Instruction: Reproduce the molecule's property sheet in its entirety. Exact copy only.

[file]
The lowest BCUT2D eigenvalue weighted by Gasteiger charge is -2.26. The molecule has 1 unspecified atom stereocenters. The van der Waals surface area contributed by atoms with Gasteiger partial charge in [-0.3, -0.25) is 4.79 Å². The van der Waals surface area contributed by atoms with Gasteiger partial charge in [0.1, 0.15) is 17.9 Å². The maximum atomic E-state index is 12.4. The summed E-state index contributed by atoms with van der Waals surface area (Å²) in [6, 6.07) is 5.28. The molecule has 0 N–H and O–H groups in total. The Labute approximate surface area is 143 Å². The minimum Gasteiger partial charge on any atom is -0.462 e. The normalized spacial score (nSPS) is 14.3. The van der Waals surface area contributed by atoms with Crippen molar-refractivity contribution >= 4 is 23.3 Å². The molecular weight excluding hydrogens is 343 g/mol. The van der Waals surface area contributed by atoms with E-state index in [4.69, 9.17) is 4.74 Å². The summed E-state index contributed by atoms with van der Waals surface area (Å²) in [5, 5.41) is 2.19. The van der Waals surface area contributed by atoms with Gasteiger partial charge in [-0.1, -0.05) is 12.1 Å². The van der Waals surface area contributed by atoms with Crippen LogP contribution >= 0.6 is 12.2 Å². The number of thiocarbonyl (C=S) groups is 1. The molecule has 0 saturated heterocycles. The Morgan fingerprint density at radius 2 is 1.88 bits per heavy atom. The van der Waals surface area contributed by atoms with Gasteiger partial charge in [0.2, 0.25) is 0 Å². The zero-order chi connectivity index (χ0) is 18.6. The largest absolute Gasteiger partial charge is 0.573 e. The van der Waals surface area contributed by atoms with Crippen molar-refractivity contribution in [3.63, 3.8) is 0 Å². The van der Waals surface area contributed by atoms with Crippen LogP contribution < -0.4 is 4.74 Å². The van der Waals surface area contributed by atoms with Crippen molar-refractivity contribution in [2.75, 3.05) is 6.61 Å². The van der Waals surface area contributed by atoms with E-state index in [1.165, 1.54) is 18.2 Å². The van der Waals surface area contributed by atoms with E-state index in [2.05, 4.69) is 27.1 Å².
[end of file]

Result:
The lowest BCUT2D eigenvalue weighted by Gasteiger charge is -2.26. The molecule has 1 unspecified atom stereocenters. The van der Waals surface area contributed by atoms with Gasteiger partial charge in [-0.3, -0.25) is 4.79 Å². The van der Waals surface area contributed by atoms with Gasteiger partial charge in [0.1, 0.15) is 17.9 Å². The maximum atomic E-state index is 12.4. The summed E-state index contributed by atoms with van der Waals surface area (Å²) in [6, 6.07) is 5.28. The molecule has 0 N–H and O–H groups in total. The Labute approximate surface area is 143 Å². The minimum Gasteiger partial charge on any atom is -0.462 e. The normalized spacial score (nSPS) is 14.3. The van der Waals surface area contributed by atoms with Crippen molar-refractivity contribution >= 4 is 23.3 Å². The molecular weight excluding hydrogens is 343 g/mol. The van der Waals surface area contributed by atoms with E-state index in [4.69, 9.17) is 4.74 Å². The summed E-state index contributed by atoms with van der Waals surface area (Å²) in [5, 5.41) is 2.19. The van der Waals surface area contributed by atoms with Gasteiger partial charge in [-0.1, -0.05) is 12.1 Å². The van der Waals surface area contributed by atoms with Crippen LogP contribution >= 0.6 is 12.2 Å². The number of thiocarbonyl (C=S) groups is 1. The molecule has 0 saturated heterocycles. The Morgan fingerprint density at radius 2 is 1.88 bits per heavy atom. The van der Waals surface area contributed by atoms with Gasteiger partial charge in [0.2, 0.25) is 0 Å². The zero-order chi connectivity index (χ0) is 18.6. The largest absolute Gasteiger partial charge is 0.573 e. The van der Waals surface area contributed by atoms with Crippen molar-refractivity contribution in [3.63, 3.8) is 0 Å². The van der Waals surface area contributed by atoms with Crippen LogP contribution < -0.4 is 4.74 Å². The van der Waals surface area contributed by atoms with Crippen molar-refractivity contribution in [2.75, 3.05) is 6.61 Å². The van der Waals surface area contributed by atoms with E-state index in [1.165, 1.54) is 18.2 Å². The van der Waals surface area contributed by atoms with E-state index in [2.05, 4.69) is 27.1 Å².